Remembering Dr. Russ Bush: A Tribute to a Mentor, Friend and Man of God
By Daniel L. Akin
It was one year ago that my colleague and friend Russ Bush left this world and stepped into the presence of his Lord and King. The date was January 22. Though time has lessened the pain of his absence, he still is greatly missed by those who knew him, studied under him and worked beside him. Fortunately the “L. Russ Bush Center for Faith and Culture” will perpetuate his memory and legacy. I consider myself to have been greatly blessed in that: 1) he was my teacher (1981), 2) my dean (1992-1996), and 3) my trusted fellow administrator (2004-2008). Let me take a moment and reflect on each of these areas where he impacted my life as I seek to pay tribute to a wonderful man of God.
Russ was my philosophy professor at Southwestern Baptist Theological Seminary. His classes were known to be rigorous and difficult, but also rewarding. If you wanted an easier class you took someone else. If you wanted to be challenged and stretched to the breaking point, you took Dr. Bush. I will also have an element of pride knowing I made an “A” in his class. That was no minor accomplishment! Russ taught me to think like a Christian. He showed all of us that you did not have to check your brain at the door when it came to following Christ, but that you actually had to engage your mind if you were going to love Him as you ought. In an amazing combination for a philosopher, he had an equal love for both the Great Commandment (Matt 23:37) and the Great Commission (Matt 28:16-20). It was Dr. Bush who gave me my baptism into the writings of C.S. Lewis and Francis Schaeffer, and who made us read the writings of an atheist philosopher who once had studied at The Southern Baptist Theological Seminary in preparation for ministry, but had his faith destroyed by the disease of theological liberalism that had crept into our seminaries prior to the Conservative Resurgence.
Dr. Bush would also co-author with Dr. Tom Nettles the groundbreaking work Baptists and the Bible. This book would serve as the definitive treatment demonstrating that the “Conservative Resurgence” was not the new kid on the block, but was a return to Southern Baptists’ historical roots and heritage. From our beginning we were a people of the Book who affirmed its inerrancy, infallibility and sufficiency. An inestimable debt of gratitude is owed to both of these men. Russ Bush, the teacher, had a major impact on how I think as I seek to live out a consistent and coherent Christian worldview.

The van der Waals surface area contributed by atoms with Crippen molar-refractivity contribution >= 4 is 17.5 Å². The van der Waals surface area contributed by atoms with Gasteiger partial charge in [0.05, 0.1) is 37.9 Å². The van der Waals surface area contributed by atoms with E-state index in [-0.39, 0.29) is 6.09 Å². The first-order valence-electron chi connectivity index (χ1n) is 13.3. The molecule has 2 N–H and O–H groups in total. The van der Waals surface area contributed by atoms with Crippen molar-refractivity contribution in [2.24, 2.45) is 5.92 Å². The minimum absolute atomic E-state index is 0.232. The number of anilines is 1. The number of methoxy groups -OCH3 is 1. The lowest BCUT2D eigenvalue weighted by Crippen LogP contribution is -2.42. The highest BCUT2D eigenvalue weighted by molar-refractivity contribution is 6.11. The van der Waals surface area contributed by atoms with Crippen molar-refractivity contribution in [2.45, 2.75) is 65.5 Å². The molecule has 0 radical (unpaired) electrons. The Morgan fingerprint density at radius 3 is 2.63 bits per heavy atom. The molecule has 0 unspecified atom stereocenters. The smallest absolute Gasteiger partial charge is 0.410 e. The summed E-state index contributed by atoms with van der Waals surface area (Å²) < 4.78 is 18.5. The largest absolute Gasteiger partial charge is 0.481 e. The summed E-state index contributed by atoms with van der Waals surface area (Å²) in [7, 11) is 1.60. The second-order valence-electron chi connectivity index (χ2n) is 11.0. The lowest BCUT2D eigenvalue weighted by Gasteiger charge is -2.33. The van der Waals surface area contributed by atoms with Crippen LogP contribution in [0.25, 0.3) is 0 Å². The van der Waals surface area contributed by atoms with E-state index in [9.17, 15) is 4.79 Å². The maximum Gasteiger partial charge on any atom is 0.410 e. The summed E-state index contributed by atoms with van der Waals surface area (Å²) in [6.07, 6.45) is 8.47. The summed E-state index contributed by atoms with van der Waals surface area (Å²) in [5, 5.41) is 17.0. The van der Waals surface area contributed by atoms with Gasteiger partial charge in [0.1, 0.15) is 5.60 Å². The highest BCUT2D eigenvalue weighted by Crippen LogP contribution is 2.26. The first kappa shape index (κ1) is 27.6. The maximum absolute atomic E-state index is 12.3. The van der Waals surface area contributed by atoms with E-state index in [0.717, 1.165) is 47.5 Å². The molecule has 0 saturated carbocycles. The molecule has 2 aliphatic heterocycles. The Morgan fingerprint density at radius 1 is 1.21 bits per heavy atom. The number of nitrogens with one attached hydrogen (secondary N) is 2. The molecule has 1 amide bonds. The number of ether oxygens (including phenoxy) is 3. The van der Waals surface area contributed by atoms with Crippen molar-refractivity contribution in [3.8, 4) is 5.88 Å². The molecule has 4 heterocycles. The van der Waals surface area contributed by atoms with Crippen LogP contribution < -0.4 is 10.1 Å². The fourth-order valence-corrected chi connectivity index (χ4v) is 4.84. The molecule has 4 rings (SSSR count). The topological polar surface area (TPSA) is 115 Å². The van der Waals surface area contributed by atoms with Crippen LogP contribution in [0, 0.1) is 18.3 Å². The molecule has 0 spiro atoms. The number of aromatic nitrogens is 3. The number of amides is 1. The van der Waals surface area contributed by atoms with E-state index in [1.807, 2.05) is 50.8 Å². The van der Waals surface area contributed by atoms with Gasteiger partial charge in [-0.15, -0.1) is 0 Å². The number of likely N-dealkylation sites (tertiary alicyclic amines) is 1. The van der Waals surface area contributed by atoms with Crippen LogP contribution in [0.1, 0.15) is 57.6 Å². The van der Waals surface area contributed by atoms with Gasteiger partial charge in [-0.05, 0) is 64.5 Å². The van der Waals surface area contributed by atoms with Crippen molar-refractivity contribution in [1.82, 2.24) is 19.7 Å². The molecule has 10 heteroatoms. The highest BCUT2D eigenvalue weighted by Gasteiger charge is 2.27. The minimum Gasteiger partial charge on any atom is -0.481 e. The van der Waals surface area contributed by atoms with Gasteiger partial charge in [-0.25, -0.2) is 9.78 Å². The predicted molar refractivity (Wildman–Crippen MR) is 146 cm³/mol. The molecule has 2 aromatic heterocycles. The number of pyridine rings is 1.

Dr. Bush was also my dean for four years. Upon his arrival at Southeastern Baptist Theological Seminary he was met with major opposition and criticism. The Southeastern Faculty in the late 1980’s was virtually unanimous in their rejection of their new dean. Russ responded as he always did, with grace and kindness, firmness and compassion. His consistent Christian deportment won a number over. However, even those who never accepted him could not speak ill of the way they were treated by this Christian gentleman. Serving as dean for almost 20 years, Dr. Bush built one of the premier faculties in the evangelical world. He served admirably and faithfully under three different presidents. As my dean he was always an encouragement and fan. You might not always agree with his every decision, but you never doubted that he was in your corner pulling for you to excel for the glory of God and cheering you on when you did.
Russ was also a trusted fellow administrator for over three years. Never did I fear that as he guarded my back in the foxhole of ministry, he might let his guard down. I knew he would take a bullet for me and that I did not have to worry about him accidently shooting me himself! I could trust him plain and simple.
When I returned to Southeastern in 2004 as president, I was wonderfully surprised and delighted to find a dean with a love for the nations. Russ delighted in going overseas several times a year, along with his wife Cindy, teaching and ministering to our 2+2/3 mission students. When the cancer that assaulted his body made it impossible for him to continue this labor of love, he relented with the greatest reluctance. In fact, it required the order of his doctor. I’m still not sure Russ agreed with his physician’s counsel!
When Russ transitioned from being dean to the director of the Faith and Culture Center he did so with some hesitation. Dr. Bush was never a big fan of change! However, once the decision was made, he embraced his new assignment with the same enthusiasm and dedication that always characterized his work. He laid a great foundation for the Center. One of my great regrets and sorrows is Russ never walked through Patterson Hall which houses the beautiful Bush Center on the 2nd floor.
Sometimes you have to lose someone before you realize how much you loved and appreciated them. That is certainly true when it comes to the death of Russ Bush. Today he lives in full health with Jesus. Like the men and women catalogued in Hebrews 11, he rightly bears the distinction: “hero of the faith.”